Saturday, November 28, 2009

ZDNet, Wi Fi and the Digital Economy Bill

ZDNet is reporting , rather relevantly to Current Times, that a pub owner running an open wi fi hotspot has been "fined £8,000" for infringing downloads by its customers. The information was provided by the Cloud, who provided the hot spot capability (and who also, incidentally, do the same for McDonalds, my example for wi fi liability of a few days back on this blog.)

"Graham Cove told ZDNet UK on Friday he believes the case to be the first of its kind in the UK. However, he would not identify the pub concerned, because its owner — a pubco that is a client of The Cloud's — had not yet given their permission for the case to be publicised."

ZDNet asked me to comment on the story which I was happy to do, but unfortunately one major error has crept through the phone call process. EDIT - corrected! Thank you! Story also now specifies it was a civil case.

So what about the pub story? It sounds very odd. Basically, we need more details here. First it doesn't sound on first glance like a case where criminal copyright would be applicable. So that probably isn't a "fine", but damages . Even more likely is that the case settled rather than going to final judgment (in which case, wouldn't it be a novel enough decision to have an opinion, and be up on BAILII? I can't see it there). In that case the £8000 is just an estimate of damages both parties were willing to settle for, and, it should be stressed, not a legal precedent.

As for the crucial responsibility angle, one wonders if the issue was mainly one of proof. After all, if a publican was alleged to be regularly downloading without permission, and the defense was that wi fi users were using his IP address ("it wasnae me" as we say in Glasgow), and the wi fi was open, then there was no attributed log of downloads, and thus no proof of this beyond that mere assertion. In strict law, even in a civil case where the standard of proof was the balance of probabilities, the onus of proof should be on the plaintiffs ie the rightsholders. But in a settlement situation, I can conceivably see that the publican might decide to give up and settle without hard proof to back up his case, and cut his losses and the chance of losing the case and paying both side's costs.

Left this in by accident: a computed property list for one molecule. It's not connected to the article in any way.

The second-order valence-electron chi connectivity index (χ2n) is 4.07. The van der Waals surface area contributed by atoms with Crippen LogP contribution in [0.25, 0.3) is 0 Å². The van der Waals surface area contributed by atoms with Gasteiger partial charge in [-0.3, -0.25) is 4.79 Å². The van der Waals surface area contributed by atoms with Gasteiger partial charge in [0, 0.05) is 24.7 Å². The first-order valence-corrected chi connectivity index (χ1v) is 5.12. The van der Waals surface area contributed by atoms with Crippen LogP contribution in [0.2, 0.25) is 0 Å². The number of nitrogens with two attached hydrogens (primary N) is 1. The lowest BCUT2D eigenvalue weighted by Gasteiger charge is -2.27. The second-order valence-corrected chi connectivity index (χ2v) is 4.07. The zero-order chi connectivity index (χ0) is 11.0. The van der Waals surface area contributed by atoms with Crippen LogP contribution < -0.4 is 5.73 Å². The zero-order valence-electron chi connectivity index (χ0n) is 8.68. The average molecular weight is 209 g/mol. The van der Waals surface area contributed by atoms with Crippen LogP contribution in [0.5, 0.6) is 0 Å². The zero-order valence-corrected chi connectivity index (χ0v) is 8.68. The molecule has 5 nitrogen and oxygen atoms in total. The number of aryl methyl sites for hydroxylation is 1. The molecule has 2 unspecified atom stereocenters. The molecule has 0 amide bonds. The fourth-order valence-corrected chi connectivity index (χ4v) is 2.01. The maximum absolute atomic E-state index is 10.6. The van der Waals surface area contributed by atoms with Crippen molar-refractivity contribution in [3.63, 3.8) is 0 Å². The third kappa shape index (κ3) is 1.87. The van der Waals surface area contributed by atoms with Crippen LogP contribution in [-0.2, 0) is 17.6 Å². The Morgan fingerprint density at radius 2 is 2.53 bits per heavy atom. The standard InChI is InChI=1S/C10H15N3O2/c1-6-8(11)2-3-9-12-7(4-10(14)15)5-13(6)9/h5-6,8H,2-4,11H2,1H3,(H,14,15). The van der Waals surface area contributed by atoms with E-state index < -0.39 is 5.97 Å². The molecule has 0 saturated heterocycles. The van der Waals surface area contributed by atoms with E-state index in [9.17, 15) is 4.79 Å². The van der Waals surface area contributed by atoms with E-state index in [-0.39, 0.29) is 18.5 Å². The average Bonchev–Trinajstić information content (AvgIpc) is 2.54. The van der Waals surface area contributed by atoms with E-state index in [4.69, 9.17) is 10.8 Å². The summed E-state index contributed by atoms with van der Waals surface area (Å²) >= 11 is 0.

The important point is if that if this is a settlement, that doesn't at alll translate into a theory of secondary liability for downloaders suing your open network, still less a legal precedent. If anyone has further details, I'd love to hear them.

I may as well now go on and quote the rest of myself :) (a bit odd I know)

"However, she said the measures that would be brought in under the Digital Economy Bill — measures that could include disconnection of the account holder — would not apply because the business could be classified as a public communications service provider, which would make it exempt. According to the terms of the bill, only "subscribers" can be targeted with sanctions**.

[** note for legally minded Pangloss readers: this is because the DigiEc Bill cl 16defines "subscribers" as excluding "communications providers", which can be traced back via the Communications Act 2003 to include providers of electronic communications services or networks. The pub hotspot would fall into that class, probably :-) ]

According to legal advice sent to The Cloud by the law firm Faegre & Benson on 17 August, "Wi-Fi hotspots in public and enterprise environments providing access to the internet to members of the public, free or paid, are public communications services".